New Zealand’s central government ended local referenda on 1 March 2021 that had retarded the introduction of Māori wards. Rotorua Lakes Council (Council) decided on 21 May 2021 to introduce a Māori ward to elect a member or members to Council.
Council also decided to establish a Representation Review. It specifically authorised consultations with mana whenua and wider stakeholders with a view to reinforcing co-governance:
4. That Council agree to carry out a wider review of Council’s governance framework, including the purpose, membership and powers of Council’s committees and community boards, and a discussion with Te Arawa and the broader community about the possibilities of strengthening co-governance. 
Council’s invitation to residents to participate in the Representation Review made no mention of co-governance. This could mean that the review will exclude critical consideration of co-governance structures and the services of Te Tatau o Te Arawa (Te Tatau, a committee of 14 established and funded by Council to represent the interests of Te Arawa uri).
In my view it is now vital that residents and ratepayers are fully informed on the initial options being considered, especially because the updated representation arrangements will stay in effect for six years (two election cycles) or until the next review.
The timetable is brisk. Council will adopt a draft ‘initial proposal’ on 31 August. Public consultations and formal submissions will be accepted between 8 September and 8 October. Public hearings will be heard from 11 November. Council will adopt a revised proposal on 16 November. Objections/ appeals may be lodged between 19 November and 19 December. The Local Government Commission will make final determinations on 10 April 2022.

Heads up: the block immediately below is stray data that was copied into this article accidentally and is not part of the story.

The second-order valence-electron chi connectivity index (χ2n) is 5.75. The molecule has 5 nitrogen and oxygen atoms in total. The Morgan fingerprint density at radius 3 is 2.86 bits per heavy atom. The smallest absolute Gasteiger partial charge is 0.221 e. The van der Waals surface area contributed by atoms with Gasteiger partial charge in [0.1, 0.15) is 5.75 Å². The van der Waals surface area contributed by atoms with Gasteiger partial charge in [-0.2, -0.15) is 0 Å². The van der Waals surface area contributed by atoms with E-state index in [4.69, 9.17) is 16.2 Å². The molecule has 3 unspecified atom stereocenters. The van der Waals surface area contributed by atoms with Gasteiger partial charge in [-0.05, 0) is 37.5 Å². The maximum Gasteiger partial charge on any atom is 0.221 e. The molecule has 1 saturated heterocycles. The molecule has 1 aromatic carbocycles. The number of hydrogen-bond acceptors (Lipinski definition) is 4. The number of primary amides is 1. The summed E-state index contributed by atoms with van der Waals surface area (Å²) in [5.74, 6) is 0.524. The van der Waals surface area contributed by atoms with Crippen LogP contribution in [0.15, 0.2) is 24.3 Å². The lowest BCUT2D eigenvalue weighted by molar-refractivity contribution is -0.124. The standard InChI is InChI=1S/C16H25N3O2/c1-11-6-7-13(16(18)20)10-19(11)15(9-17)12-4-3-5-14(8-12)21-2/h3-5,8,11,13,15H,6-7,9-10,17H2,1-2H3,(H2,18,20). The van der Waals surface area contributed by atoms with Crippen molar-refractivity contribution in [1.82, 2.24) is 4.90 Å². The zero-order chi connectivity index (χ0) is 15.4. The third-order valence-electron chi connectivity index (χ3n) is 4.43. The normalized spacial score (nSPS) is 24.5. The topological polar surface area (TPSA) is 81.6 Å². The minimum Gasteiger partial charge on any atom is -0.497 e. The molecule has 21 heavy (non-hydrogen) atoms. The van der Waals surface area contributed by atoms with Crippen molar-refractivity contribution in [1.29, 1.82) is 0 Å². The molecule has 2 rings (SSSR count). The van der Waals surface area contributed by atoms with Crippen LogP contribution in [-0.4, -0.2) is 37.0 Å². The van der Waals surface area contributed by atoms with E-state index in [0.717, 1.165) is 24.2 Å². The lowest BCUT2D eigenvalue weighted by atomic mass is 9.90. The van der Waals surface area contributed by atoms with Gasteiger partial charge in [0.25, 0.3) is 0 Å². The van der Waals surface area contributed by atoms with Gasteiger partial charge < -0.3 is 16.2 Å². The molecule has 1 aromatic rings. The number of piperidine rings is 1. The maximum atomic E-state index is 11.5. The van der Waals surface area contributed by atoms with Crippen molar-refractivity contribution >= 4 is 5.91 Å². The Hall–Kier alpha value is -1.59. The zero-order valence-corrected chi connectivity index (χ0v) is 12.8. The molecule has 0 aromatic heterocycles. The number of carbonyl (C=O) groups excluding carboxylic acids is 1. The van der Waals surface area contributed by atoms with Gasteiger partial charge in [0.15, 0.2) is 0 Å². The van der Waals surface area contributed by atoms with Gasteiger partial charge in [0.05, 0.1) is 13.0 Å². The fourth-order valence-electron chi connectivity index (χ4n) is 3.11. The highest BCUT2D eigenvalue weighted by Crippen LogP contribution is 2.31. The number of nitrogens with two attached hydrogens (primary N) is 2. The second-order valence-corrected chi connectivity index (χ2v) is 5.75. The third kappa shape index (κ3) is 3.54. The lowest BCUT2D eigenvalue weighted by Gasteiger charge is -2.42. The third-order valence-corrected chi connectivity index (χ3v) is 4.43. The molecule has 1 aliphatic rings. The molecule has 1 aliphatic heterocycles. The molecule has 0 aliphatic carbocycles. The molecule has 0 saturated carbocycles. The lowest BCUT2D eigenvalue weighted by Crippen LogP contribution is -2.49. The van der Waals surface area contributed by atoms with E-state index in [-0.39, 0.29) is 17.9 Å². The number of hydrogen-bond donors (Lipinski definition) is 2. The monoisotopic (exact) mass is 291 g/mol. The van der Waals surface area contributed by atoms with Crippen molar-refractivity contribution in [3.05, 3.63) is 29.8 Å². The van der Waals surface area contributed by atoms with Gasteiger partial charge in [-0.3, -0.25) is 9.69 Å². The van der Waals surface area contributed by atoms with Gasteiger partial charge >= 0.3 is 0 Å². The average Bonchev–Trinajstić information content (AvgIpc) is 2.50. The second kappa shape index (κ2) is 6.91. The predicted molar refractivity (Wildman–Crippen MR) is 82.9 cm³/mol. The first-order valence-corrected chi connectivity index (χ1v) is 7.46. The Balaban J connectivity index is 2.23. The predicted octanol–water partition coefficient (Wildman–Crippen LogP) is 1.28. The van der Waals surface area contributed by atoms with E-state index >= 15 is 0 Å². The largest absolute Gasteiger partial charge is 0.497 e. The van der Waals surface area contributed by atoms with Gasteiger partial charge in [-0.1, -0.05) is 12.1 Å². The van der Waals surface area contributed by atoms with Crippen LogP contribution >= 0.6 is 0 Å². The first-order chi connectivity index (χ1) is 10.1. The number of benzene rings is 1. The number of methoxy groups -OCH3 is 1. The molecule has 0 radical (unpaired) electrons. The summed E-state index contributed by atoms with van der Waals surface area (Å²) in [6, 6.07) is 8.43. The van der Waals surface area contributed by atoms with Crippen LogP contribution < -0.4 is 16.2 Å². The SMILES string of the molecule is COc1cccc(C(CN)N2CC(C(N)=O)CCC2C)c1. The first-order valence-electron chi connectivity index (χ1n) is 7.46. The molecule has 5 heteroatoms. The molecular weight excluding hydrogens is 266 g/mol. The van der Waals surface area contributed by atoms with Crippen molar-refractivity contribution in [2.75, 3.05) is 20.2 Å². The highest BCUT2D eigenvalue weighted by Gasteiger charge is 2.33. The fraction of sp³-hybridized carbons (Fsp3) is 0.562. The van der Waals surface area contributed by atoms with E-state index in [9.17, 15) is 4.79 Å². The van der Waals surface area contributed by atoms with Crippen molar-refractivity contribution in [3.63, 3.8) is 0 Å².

Eight options have been considered to date regarding representation on Council that are now critically reviewed.
Option 1 is to restructure representation to reflect the distribution of electoral populations in General and Māori wards. The legislation introducing Māori wards prevents citizens from changing their current enrolment before the next district and regional elections to be held in October 2022. It is a continuing source of discontent.
The number of to be elected by citizens in one or more Māori wards is determined by formula. In the Rotorua District, the General Electoral Population (GEP) is 55,600 (72%) and the Māori Electoral Population (MEP) is 21,700 (28%), totalling 77,300.
If the Council retains 10 elected councillors, as appears to be widely favoured, then the General ward could elect seven councillors and the Māori ward could elect three councillors. Table 1 clarifies Option 1.
Table 1: Option 1
Option 1 appears to be broadly compliant with s3 of the Local Government Act (LGA) which requires Council to provide “democratic and effective local government that recognises the diversity” of Rotorua’s communities, even though it only recognizes two ethnic categories of diversity.
Democratic local government must also adhere to the principles of public accountability, transparency, proportionate representation of all communities, and representation of all interests, including future interests. Further, the LGA requires Council to play “a broad role in promoting the social, economic, environmental, and cultural well-being of its communities, taking a sustainable development approach.”
Any significant inconsistencies between these principles and Council’s actions could expose it to successful judicial review.
One objection to Option 1 is that those on the Māori roll would have only three votes for electing Councillors while those on the General roll would have seven votes. This difference is perceived as unfair by those who believe that the Treaty of Waitangi (ToW) guarantees partnership with mana whenua and 50/ 50 co-governance.
Rotorua Mayor Steve Chadwick regards 50/ 50 co-governance as her Nirvana. Many councillors and members of the Rural and Lakes community boards and Te Tatau actively promote 50/ 50 co-governance.
One counter argument to this claim of unfairness is that each vote cast must have the same democratic power to elect councillors. In a democratic system of government, meaning government by the people, sovereignty (the right to rule) is vested equally in each voting citizen. The ballot box is used to aggregate the views of citizens and to authorise the elected government to govern on the grounds that it has the consent of the governed.